Five things to help put veg at the centre of your plate
I’m not a vegan, though with each week I take steps further and further in that direction. Just the word “vegan” a few years ago used to be enough for people to look at me with head tilted sideways, like I’d lost it.
My brother and sister are both vegan and I have been cooking vegan food for them for the last 10 years, so to me it’s just part of how my family lives and I try to make as many recipes vegan or adaptable. I wrote a bit more about this in my Guardian column here.
I do like to vary the dairy, I eat milk and cheese but I make sure it comes from good sources and is always organic, (as I don’t buy meat and fish I have an extra bit of cash to spend on organic dairy and veg). But I also make and drink almond milk and oat milk, make dips and mayo from cashew nuts. For me eating well is all about variety and the more plants I can get into my diet each week, the better.
We have, it seems, about 12 years to halt the climate breakdown and it’s been widely reported that the one of the most impactful things we can do to help is eat a plant based diet. You may be fully vegan, you may have just finished Veganuary, you may not be full time vegan or even full time vegetarian but every meal that we choose to fill our plates with plants, will help this planet heal a little. So here are 5 ways you can fill your plate with plants no matter what month of the year.
Think about textures
These are often forgotten in cooking but to me they are just as key to a good plate of food as flavour, particularly in vegetarian food. I think about how children respond to food – we are tuned into texture just as much as flavour. Toasted seeds tossed into a salad; charred, oil-drizzled bread next to a bowl of soup; the crunch of some peppery radishes inside a soft taco. It’s texture, just as much as flavour, that hits the taste buds and tells your brain that this is delicious and helps you to feel satisfied.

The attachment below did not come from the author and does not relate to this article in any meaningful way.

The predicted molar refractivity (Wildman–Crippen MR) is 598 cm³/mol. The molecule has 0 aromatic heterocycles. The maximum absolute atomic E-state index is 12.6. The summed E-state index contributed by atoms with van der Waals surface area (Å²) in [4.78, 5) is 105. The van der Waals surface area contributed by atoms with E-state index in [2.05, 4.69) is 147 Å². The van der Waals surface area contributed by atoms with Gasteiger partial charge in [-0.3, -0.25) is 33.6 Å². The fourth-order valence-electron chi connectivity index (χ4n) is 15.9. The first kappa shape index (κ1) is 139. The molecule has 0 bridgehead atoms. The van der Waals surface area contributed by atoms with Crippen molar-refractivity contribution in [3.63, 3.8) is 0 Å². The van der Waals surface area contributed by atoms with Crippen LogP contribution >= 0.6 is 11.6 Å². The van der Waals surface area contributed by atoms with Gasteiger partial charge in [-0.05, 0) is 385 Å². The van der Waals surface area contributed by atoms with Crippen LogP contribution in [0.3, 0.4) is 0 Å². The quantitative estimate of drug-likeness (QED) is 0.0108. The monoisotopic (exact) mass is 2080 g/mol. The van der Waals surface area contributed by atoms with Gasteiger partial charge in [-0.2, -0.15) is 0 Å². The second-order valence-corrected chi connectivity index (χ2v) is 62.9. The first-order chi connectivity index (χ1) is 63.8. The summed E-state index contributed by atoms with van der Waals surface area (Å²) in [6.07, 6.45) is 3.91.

Eat with your eyes
For the last ten years in my day job as a food stylist I have been making food jump off the plate and getting you to want to eat what is on the page at that exact moment: the slick of chocolate drooling out of a chocolate fondant; the drops of water on a freshly washed leaf of the freshest, crispest salad; the melting cheese and crumble of perfect flaky pastry around the edge of a tart. I know that when I cook for friends the simplest salad put on a plate with a bit of thought, or an easy bowl of pasta topped with some bright herbs and a flash of red chilli, means we start eating before we’ve even got a fork in our hands, Take an extra minute to make the most of your plate of food as an offering to yourself and whoever you are feeding.
For me is about making the most of the ingredient I am cooking. Sometimes that means a little scatter of Anglesey sea salt and nothing else. Other times it means balancing herbs, spices, sweet and sour, backing up the natural character of a deep dense caramelly piece of roasted squash with warming spices or spiking a tomato sauce with a hit of vinegar. Think about, salt, sweet, sour, spicy and umami flavour, you want them to all balance out and make the most of your precious ingredients.
Look at the dish as a whole
If I had a pound for every time someone asked me where I get my protein as a vegetarian I would be a very rich lady, and while it does feel a bit like I am listening to a broken record at times it is a consideration. I’m not a nutritionist but I do know that as long as I make sure eat day I eat pulses, quinoa, a little tofu, some nuts or seeds as part of the bigger picture of what I am eating I feel full and happy. Nuts and seeds make great dressing blitzed up with some herbs, try tossing tofu in a little soy and maple syrup and frying in a little oil. Tinned pulses are a cheap and easy fix to add to a soup, stew or salad.
Be brave with your veg
Veg centred cooking is often associated with light flavours and steamed veg but it needn’t be. Lot of vegetables are much better when hit with some serious flavour or put on the grill as you might a steak. Try charring your broccoli on a griddle then dressing it in honey, lemon, soy and chilli or cutting through a head of cauliflower to make steaks, brush with mustard and griddle unitl soft through.
COVER IMAGE: Rachel Vere